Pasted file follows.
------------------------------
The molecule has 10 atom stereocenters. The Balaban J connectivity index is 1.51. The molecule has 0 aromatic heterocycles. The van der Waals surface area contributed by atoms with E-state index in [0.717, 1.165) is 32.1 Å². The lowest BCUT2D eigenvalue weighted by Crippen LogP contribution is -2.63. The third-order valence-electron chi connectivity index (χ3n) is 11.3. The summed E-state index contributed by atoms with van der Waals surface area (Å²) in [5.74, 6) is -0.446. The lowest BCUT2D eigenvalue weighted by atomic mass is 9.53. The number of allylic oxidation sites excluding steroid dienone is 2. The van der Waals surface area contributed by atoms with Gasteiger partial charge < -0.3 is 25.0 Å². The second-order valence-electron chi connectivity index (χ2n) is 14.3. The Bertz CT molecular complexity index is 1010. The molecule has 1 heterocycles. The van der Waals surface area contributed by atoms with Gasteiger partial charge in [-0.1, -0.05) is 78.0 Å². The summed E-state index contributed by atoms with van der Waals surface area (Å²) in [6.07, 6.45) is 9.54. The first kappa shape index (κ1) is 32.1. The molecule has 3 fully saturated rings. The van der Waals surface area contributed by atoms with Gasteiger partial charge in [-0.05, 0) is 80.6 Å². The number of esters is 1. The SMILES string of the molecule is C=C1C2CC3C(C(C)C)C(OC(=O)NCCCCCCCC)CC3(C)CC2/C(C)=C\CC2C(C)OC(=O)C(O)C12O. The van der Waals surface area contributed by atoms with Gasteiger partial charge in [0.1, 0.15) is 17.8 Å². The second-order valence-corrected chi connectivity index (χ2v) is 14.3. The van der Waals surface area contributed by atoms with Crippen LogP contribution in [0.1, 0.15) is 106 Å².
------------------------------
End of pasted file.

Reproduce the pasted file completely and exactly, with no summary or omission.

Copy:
The molecule has 10 atom stereocenters. The Balaban J connectivity index is 1.51. The molecule has 0 aromatic heterocycles. The van der Waals surface area contributed by atoms with E-state index in [0.717, 1.165) is 32.1 Å². The lowest BCUT2D eigenvalue weighted by Crippen LogP contribution is -2.63. The third-order valence-electron chi connectivity index (χ3n) is 11.3. The summed E-state index contributed by atoms with van der Waals surface area (Å²) in [5.74, 6) is -0.446. The lowest BCUT2D eigenvalue weighted by atomic mass is 9.53. The number of allylic oxidation sites excluding steroid dienone is 2. The van der Waals surface area contributed by atoms with Gasteiger partial charge < -0.3 is 25.0 Å². The second-order valence-electron chi connectivity index (χ2n) is 14.3. The Bertz CT molecular complexity index is 1010. The molecule has 1 heterocycles. The van der Waals surface area contributed by atoms with Gasteiger partial charge in [-0.1, -0.05) is 78.0 Å². The summed E-state index contributed by atoms with van der Waals surface area (Å²) in [6.07, 6.45) is 9.54. The first kappa shape index (κ1) is 32.1. The molecule has 3 fully saturated rings. The van der Waals surface area contributed by atoms with Gasteiger partial charge in [-0.05, 0) is 80.6 Å². The number of esters is 1. The SMILES string of the molecule is C=C1C2CC3C(C(C)C)C(OC(=O)NCCCCCCCC)CC3(C)CC2/C(C)=C\CC2C(C)OC(=O)C(O)C12O. The van der Waals surface area contributed by atoms with Gasteiger partial charge in [0.1, 0.15) is 17.8 Å². The second-order valence-corrected chi connectivity index (χ2v) is 14.3. The van der Waals surface area contributed by atoms with Crippen LogP contribution in [0.1, 0.15) is 106 Å².